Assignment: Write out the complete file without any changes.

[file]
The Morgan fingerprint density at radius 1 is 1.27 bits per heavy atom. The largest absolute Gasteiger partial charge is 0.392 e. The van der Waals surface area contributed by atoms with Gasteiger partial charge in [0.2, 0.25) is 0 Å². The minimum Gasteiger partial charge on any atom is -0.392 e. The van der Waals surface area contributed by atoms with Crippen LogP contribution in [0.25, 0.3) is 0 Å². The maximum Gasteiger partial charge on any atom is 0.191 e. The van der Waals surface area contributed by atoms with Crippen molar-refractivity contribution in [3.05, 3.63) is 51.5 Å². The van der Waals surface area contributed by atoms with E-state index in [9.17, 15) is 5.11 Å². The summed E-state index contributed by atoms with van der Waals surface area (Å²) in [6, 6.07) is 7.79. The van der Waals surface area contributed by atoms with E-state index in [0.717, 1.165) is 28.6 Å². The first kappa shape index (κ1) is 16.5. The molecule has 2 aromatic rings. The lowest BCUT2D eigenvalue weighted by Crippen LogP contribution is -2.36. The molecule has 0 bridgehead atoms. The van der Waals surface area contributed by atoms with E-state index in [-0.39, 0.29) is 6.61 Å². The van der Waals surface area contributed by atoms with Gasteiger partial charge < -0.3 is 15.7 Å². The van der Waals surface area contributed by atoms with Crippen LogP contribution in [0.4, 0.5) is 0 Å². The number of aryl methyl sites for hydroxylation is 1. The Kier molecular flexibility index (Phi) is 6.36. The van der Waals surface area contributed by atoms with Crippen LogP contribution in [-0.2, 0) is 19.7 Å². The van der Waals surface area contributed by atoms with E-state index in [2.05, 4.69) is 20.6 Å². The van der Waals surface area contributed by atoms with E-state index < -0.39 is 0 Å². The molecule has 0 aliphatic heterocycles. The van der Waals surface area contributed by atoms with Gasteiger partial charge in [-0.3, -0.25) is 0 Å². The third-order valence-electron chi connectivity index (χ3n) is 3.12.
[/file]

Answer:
The Morgan fingerprint density at radius 1 is 1.27 bits per heavy atom. The largest absolute Gasteiger partial charge is 0.392 e. The van der Waals surface area contributed by atoms with Gasteiger partial charge in [0.2, 0.25) is 0 Å². The minimum Gasteiger partial charge on any atom is -0.392 e. The van der Waals surface area contributed by atoms with Crippen LogP contribution in [0.25, 0.3) is 0 Å². The maximum Gasteiger partial charge on any atom is 0.191 e. The van der Waals surface area contributed by atoms with Crippen molar-refractivity contribution in [3.05, 3.63) is 51.5 Å². The van der Waals surface area contributed by atoms with E-state index in [9.17, 15) is 5.11 Å². The summed E-state index contributed by atoms with van der Waals surface area (Å²) in [6, 6.07) is 7.79. The van der Waals surface area contributed by atoms with E-state index in [0.717, 1.165) is 28.6 Å². The first kappa shape index (κ1) is 16.5. The molecule has 2 aromatic rings. The lowest BCUT2D eigenvalue weighted by Crippen LogP contribution is -2.36. The molecule has 0 bridgehead atoms. The van der Waals surface area contributed by atoms with E-state index in [-0.39, 0.29) is 6.61 Å². The van der Waals surface area contributed by atoms with Gasteiger partial charge < -0.3 is 15.7 Å². The van der Waals surface area contributed by atoms with Crippen LogP contribution in [0.4, 0.5) is 0 Å². The number of aryl methyl sites for hydroxylation is 1. The Kier molecular flexibility index (Phi) is 6.36. The van der Waals surface area contributed by atoms with Crippen LogP contribution in [-0.2, 0) is 19.7 Å². The van der Waals surface area contributed by atoms with E-state index in [2.05, 4.69) is 20.6 Å². The van der Waals surface area contributed by atoms with E-state index < -0.39 is 0 Å². The molecule has 0 aliphatic heterocycles. The van der Waals surface area contributed by atoms with Gasteiger partial charge in [-0.3, -0.25) is 0 Å². The third-order valence-electron chi connectivity index (χ3n) is 3.12.